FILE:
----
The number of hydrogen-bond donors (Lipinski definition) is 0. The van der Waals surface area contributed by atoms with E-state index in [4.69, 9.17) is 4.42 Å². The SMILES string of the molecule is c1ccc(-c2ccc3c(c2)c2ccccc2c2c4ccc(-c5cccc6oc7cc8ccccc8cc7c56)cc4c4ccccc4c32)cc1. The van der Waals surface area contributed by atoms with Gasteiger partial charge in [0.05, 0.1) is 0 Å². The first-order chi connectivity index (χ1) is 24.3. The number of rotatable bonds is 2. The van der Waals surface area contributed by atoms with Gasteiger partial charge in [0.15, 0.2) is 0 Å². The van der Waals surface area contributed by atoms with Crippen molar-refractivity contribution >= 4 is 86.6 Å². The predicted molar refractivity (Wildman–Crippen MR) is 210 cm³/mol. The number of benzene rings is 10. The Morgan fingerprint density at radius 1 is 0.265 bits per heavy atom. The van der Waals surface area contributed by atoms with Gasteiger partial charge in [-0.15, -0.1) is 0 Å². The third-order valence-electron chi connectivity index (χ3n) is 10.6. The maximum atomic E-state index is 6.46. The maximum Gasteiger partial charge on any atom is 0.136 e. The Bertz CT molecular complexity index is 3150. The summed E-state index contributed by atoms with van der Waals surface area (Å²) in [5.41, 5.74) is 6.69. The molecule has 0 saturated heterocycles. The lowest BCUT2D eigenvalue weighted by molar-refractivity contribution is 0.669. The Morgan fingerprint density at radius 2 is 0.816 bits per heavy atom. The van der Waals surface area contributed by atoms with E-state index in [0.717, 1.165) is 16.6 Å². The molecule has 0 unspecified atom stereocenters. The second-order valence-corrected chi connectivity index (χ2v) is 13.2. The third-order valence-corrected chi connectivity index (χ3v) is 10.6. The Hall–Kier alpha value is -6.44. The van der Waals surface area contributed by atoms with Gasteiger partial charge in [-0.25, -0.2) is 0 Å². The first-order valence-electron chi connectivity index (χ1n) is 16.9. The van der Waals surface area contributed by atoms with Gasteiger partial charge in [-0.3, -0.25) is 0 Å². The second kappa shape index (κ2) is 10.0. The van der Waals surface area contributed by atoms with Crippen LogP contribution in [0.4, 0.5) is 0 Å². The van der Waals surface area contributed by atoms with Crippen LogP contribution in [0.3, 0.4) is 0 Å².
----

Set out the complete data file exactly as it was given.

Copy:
The number of hydrogen-bond donors (Lipinski definition) is 0. The van der Waals surface area contributed by atoms with E-state index in [4.69, 9.17) is 4.42 Å². The SMILES string of the molecule is c1ccc(-c2ccc3c(c2)c2ccccc2c2c4ccc(-c5cccc6oc7cc8ccccc8cc7c56)cc4c4ccccc4c32)cc1. The van der Waals surface area contributed by atoms with Gasteiger partial charge in [0.05, 0.1) is 0 Å². The first-order chi connectivity index (χ1) is 24.3. The number of rotatable bonds is 2. The van der Waals surface area contributed by atoms with Gasteiger partial charge in [0.15, 0.2) is 0 Å². The van der Waals surface area contributed by atoms with Crippen molar-refractivity contribution >= 4 is 86.6 Å². The predicted molar refractivity (Wildman–Crippen MR) is 210 cm³/mol. The number of benzene rings is 10. The Morgan fingerprint density at radius 1 is 0.265 bits per heavy atom. The van der Waals surface area contributed by atoms with Gasteiger partial charge in [-0.15, -0.1) is 0 Å². The third-order valence-electron chi connectivity index (χ3n) is 10.6. The maximum atomic E-state index is 6.46. The maximum Gasteiger partial charge on any atom is 0.136 e. The Bertz CT molecular complexity index is 3150. The summed E-state index contributed by atoms with van der Waals surface area (Å²) in [5.41, 5.74) is 6.69. The molecule has 0 saturated heterocycles. The lowest BCUT2D eigenvalue weighted by molar-refractivity contribution is 0.669. The Morgan fingerprint density at radius 2 is 0.816 bits per heavy atom. The van der Waals surface area contributed by atoms with E-state index in [0.717, 1.165) is 16.6 Å². The molecule has 0 unspecified atom stereocenters. The second-order valence-corrected chi connectivity index (χ2v) is 13.2. The third-order valence-corrected chi connectivity index (χ3v) is 10.6. The Hall–Kier alpha value is -6.44. The van der Waals surface area contributed by atoms with Gasteiger partial charge in [-0.25, -0.2) is 0 Å². The first-order valence-electron chi connectivity index (χ1n) is 16.9. The van der Waals surface area contributed by atoms with Gasteiger partial charge in [-0.3, -0.25) is 0 Å². The second kappa shape index (κ2) is 10.0. The van der Waals surface area contributed by atoms with Crippen LogP contribution in [0.4, 0.5) is 0 Å². The van der Waals surface area contributed by atoms with Crippen LogP contribution in [0.3, 0.4) is 0 Å².